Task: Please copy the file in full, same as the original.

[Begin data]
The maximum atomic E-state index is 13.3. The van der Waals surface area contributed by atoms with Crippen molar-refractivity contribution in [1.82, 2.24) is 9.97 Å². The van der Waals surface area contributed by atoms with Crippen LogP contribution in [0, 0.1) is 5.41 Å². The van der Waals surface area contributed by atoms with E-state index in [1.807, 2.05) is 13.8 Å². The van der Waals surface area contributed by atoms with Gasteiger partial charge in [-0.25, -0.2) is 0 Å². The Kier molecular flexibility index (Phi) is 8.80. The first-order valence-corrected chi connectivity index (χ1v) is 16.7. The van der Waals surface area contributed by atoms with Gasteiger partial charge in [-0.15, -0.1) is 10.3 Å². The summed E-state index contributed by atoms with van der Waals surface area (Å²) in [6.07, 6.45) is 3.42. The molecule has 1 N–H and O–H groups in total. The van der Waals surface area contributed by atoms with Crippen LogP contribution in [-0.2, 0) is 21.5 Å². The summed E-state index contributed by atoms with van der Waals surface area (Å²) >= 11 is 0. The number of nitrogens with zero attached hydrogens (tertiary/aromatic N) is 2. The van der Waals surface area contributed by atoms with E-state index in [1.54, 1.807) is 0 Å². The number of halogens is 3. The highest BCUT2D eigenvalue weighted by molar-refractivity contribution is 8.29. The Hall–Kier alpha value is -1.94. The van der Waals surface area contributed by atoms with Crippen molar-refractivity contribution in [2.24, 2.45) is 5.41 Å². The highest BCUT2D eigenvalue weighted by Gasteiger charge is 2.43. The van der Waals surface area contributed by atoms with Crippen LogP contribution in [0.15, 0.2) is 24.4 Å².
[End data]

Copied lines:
The maximum atomic E-state index is 13.3. The van der Waals surface area contributed by atoms with Crippen molar-refractivity contribution in [1.82, 2.24) is 9.97 Å². The van der Waals surface area contributed by atoms with Crippen LogP contribution in [0, 0.1) is 5.41 Å². The van der Waals surface area contributed by atoms with E-state index in [1.807, 2.05) is 13.8 Å². The van der Waals surface area contributed by atoms with Gasteiger partial charge in [-0.25, -0.2) is 0 Å². The Kier molecular flexibility index (Phi) is 8.80. The first-order valence-corrected chi connectivity index (χ1v) is 16.7. The van der Waals surface area contributed by atoms with Gasteiger partial charge in [-0.15, -0.1) is 10.3 Å². The summed E-state index contributed by atoms with van der Waals surface area (Å²) in [6.07, 6.45) is 3.42. The molecule has 1 N–H and O–H groups in total. The van der Waals surface area contributed by atoms with Crippen LogP contribution in [-0.2, 0) is 21.5 Å². The summed E-state index contributed by atoms with van der Waals surface area (Å²) >= 11 is 0. The number of nitrogens with zero attached hydrogens (tertiary/aromatic N) is 2. The van der Waals surface area contributed by atoms with E-state index in [1.54, 1.807) is 0 Å². The number of halogens is 3. The highest BCUT2D eigenvalue weighted by molar-refractivity contribution is 8.29. The Hall–Kier alpha value is -1.94. The van der Waals surface area contributed by atoms with Crippen molar-refractivity contribution in [2.24, 2.45) is 5.41 Å². The highest BCUT2D eigenvalue weighted by Gasteiger charge is 2.43. The van der Waals surface area contributed by atoms with Crippen LogP contribution in [0.15, 0.2) is 24.4 Å².